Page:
Primary and metastatic mucinous adenocarcinomas in the ovaries: incidence in routine practice with a new approach to improve intraoperative diagnosis.
      ].
      There have been several diagnostic algorithms proposed to help distinguish primary mEOC from metastatic mucinous cancers from other sites, including clinico-pathological factors such as uni- vs bi-laterality, tumor size [
      • Seidman J.D.
      • Kurman R.J.
      • Ronnett B.M.
      Primary and metastatic mucinous adenocarcinomas in the ovaries: incidence in routine practice with a new approach to improve intraoperative diagnosis.
      ,
      • Lee K.R.M.D.
      • Young R.H.M.D.
      The distinction between primary and metastatic mucinous carcinomas of the ovary: gross and histologic findings in 50 cases.
      ], and immunohistochemistry e.g. cytokeratin 7 and 20 [
      • Kelemen L.E.
      • Kobel M.
      Mucinous carcinomas of the ovary and colorectum: different organ, same dilemma.
      ]. Despite this, it remains challenging to confidently identify cohorts of patients with “true” primary advanced stage mEOC for analysis of treatment outcomes as well as for inclusion in clinical trials. Indeed, more effort has gone into trying to identify the primary site than improve the outcomes of patients with advanced mEOC.
      Advanced stage mucinous cancers of the ovary have a much lower response to standard chemotherapy regimens used for EOC and a significantly worse survival compared to patients with other EOC subtypes [
      • Zaino R.J.
      • Brady M.F.
      • Lele S.M.
      • Michael H.
      • Greer B.
      • Bookman M.A.
      Advanced stage mucinous adenocarcinoma of the ovary is both rare and highly lethal: a gynecologic oncology group study.
      ,
      • Ledermann J.A.
      • Luvero D.
      • Shafer A.
      • O'Connor D.
      • Mangili G.
      • Friedlander M.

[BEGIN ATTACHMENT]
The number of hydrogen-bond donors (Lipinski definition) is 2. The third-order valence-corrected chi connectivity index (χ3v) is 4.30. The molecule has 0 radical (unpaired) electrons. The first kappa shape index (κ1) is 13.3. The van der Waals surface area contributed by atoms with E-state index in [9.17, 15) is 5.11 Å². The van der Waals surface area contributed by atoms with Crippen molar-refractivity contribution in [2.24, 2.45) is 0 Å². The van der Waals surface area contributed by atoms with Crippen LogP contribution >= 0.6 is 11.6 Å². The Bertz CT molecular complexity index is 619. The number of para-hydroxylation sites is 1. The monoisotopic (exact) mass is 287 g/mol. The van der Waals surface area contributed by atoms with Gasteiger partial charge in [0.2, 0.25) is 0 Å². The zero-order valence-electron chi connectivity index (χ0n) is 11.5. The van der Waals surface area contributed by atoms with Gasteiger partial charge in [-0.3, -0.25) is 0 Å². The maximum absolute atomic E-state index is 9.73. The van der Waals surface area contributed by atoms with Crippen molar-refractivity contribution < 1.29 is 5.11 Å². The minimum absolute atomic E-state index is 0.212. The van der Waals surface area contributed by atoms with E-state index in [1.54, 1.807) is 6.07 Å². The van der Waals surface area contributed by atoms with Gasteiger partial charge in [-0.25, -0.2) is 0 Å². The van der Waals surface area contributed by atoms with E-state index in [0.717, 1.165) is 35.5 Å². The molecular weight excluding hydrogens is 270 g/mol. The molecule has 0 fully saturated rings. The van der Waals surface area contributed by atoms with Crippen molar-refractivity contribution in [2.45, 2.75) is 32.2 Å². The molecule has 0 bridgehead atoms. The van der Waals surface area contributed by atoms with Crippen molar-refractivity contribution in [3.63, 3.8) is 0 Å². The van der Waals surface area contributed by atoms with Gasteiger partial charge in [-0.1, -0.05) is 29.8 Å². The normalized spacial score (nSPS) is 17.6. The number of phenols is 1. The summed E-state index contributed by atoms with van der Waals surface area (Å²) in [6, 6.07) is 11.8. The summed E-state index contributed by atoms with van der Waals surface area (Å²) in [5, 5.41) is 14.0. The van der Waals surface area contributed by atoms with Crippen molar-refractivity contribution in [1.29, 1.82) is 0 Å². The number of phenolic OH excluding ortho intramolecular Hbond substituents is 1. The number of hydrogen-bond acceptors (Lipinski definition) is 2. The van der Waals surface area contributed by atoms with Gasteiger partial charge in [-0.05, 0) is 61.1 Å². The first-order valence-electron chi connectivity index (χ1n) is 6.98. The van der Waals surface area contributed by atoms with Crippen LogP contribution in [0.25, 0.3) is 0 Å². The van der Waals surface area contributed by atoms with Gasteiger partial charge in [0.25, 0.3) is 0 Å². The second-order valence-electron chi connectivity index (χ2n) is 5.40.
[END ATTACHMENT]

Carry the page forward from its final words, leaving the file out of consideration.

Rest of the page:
• et al.
      Gynecologic Cancer InterGroup (GCIG) consensus review for mucinous ovarian carcinoma.
      ,
      • Frumovitz M.
      • Schmeler K.M.
      • Malpica A.
      • Sood A.K.
      • Gershenson D.M.
      Unmasking the complexities of mucinous ovarian carcinoma.
      ,
      • Hess V.
      • A'Hern R.
      • Nasiri N.
      • King D.M.
      • Blake P.R.
      • Barton D.P.
      • et al.
      Mucinous epithelial ovarian cancer: a separate entity requiring specific treatment.
      ,
      • Mackay H.J.
      • Brady M.F.
      • Oza A.M.
      • Reuss A.
      • Pujade-Lauraine E.
      • Swart A.M.
      Prognostic relevance of uncommon ovarian histology in women with stage III/IV epithelial ovarian cancer.
      ,
      • Simons M.
      • Ezendam N.
      • Bulten J.
      • Nagtegaal I.
      • Massuger L.
      Survival of patients with mucinous ovarian carcinoma and ovarian metastases: a population-based cancer registry study.
      ,
      • Winter W.E.
      • Maxwell G.L.
      • Tian C.
      • Carlson J.W.
      • Ozols R.F.
      • Rose P.G.
      Prognostic factors for stage III epithelial ovarian cancer: a gynecologic oncology group study.
      ]. A meta-analysis of seven randomised ovarian cancer trials found a median overall survival of only 14.6 months in advanced mEOC compared with a median survival of 40.8 months in patients with serous carcinoma [
      • Mackay H.J.
      • Brady M.F.
      • Oza A.M.
      • Reuss A.
      • Pujade-Lauraine E.
      • Swart A.M.
      Prognostic relevance of uncommon ovarian histology in women with stage III/IV epithelial ovarian cancer.
      ].
      The relative rarity of mucinous ovarian cancers and the inherent problems with misclassification mean that they are underrepresented in randomised clinical trials [
      • Frumovitz M.
      • Schmeler K.M.
      • Malpica A.
      • Sood A.K.
      • Gershenson D.M.
      Unmasking the complexities of mucinous ovarian carcinoma.
      ]. In late 2009, the first mucinous-specific trial (GOG 0241) opened with the optimistic aim of recruiting large numbers of patients with advanced or recurrent ‘mucinous ovarian cancers’. Patients were randomised to one of four arms; oxaliplatin and capecitabine, which is a commonly used regimen in colorectal cancer, or to “standard” ovarian cancer chemotherapy (carboplatin and paclitaxel), along with addition of bevacizumab or not with either regimen [
      • Gore M.E.
      • Hackshaw A.
      • Brady W.E.
      • Penson R.T.
      • Zaino R.J.
      • WG McCluggage
      • et al.
      Multicentre trial of carboplatin/paclitaxel versus oxaliplatin/capecitabine, each with/without bevacizumab, as first line chemotherapy for patients with mucinous epithelial ovarian cancer (mEOC).
      ]. The trial was closed due to poor accrual, largely related to the fact that more than half of the patients (57%) were reclassified as being metastatic to the ovary rather than ovarian in origin after expert pathology review, which was one of the criteria for entry to the study. [
      • Xu W.
      • Rush J.
      • Rickett K.
      • Coward J.I.
      Mucinous ovarian cancer: a therapeutic review.